There is also a real sense of an international party going on. I’ve met more travelers on this trip than any other–people exchanging advice, ideas, wanting to know where you’re from, etc. I have loved the international flavor of it all, the mix of languages (including the 11 official languages from South Africa alone!).
It seems that South Africans felt they had something to prove by hosting a successful World Cup without major incidents. With 500,000+ estimated visitors here for the events in the various cities, there is a sense of national pride that they have accomplished that.
The one main challenge so far has been the fact that this is NOT a pedestrian-friendly town. Roads are very wide and busy and fast. The pedestrian lights almost never last long enough for you to cross the street. There is NO such thing as “pedestrian right of way” (there is absolutely NO yielding!). You often feel like you’re walking along a freeway. There is no reliable public transportation—no real bus system and no subway. You can’t hail a taxi, but have to call and arrange for one.
There is a get-on-and-off tourist bus for which you can buy one- or two-day passes that can get you to the sightseeing highlights. That lasts until the end of the month.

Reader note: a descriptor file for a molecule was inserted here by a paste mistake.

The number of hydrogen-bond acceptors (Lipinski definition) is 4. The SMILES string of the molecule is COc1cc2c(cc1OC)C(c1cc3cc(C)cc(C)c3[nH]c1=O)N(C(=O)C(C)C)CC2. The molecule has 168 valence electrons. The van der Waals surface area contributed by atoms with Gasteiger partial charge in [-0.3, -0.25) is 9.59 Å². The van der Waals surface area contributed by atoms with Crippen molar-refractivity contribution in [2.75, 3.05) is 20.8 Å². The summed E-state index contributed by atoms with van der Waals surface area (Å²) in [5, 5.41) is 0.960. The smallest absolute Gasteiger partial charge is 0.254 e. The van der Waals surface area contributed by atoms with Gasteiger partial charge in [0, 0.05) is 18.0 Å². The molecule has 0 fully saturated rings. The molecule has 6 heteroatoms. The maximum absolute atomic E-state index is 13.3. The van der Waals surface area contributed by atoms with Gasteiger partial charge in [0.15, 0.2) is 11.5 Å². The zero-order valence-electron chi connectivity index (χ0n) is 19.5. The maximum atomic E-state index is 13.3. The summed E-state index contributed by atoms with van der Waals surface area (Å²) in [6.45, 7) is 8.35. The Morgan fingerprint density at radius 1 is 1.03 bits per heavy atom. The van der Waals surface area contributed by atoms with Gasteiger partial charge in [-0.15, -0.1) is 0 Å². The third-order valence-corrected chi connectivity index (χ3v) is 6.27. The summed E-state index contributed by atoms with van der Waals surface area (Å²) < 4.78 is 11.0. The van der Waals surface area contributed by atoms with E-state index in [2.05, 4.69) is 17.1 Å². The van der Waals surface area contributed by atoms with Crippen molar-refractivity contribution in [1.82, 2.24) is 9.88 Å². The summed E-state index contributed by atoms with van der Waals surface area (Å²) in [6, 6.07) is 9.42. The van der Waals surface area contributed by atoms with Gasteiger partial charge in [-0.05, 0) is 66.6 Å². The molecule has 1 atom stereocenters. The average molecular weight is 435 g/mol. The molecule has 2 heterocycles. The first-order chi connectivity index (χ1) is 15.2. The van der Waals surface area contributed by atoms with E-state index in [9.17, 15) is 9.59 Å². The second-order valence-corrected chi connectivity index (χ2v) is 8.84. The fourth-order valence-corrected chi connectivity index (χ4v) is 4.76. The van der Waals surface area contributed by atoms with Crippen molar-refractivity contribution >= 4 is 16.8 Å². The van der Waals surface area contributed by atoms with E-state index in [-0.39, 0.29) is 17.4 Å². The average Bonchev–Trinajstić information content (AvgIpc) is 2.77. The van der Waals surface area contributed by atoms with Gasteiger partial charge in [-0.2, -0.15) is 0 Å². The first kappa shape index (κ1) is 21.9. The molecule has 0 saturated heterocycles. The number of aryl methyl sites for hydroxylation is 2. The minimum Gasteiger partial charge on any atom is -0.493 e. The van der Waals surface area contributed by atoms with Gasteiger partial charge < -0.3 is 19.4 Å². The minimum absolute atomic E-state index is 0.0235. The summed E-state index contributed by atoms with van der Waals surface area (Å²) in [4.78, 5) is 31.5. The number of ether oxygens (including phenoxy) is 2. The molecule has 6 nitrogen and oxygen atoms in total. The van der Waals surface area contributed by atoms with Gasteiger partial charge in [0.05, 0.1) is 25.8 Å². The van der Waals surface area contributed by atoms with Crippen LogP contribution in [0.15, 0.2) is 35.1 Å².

Seeing how difficult it’s been for me to learn to WALK to the left (up & down stairs, exciting doors, etc.), I am not inclined to rent a car. Luckily the taxis are cheap and you can also arrange for private tours to Cape Point, Winelands and some of the surrounding areas for our weekend trips.
Otherwise, the weather continues to cooperate, albeit getting cooler. We are continually reminded how lucky we are to have such amazing weather this time of year.
The international party is winding down here. Even with World Cup games gone from Cape Town, there are still plenty of tourists, but next week there should be a different vibe. We’ll see if Cape Town survives all this with an afterglow or with a hangover.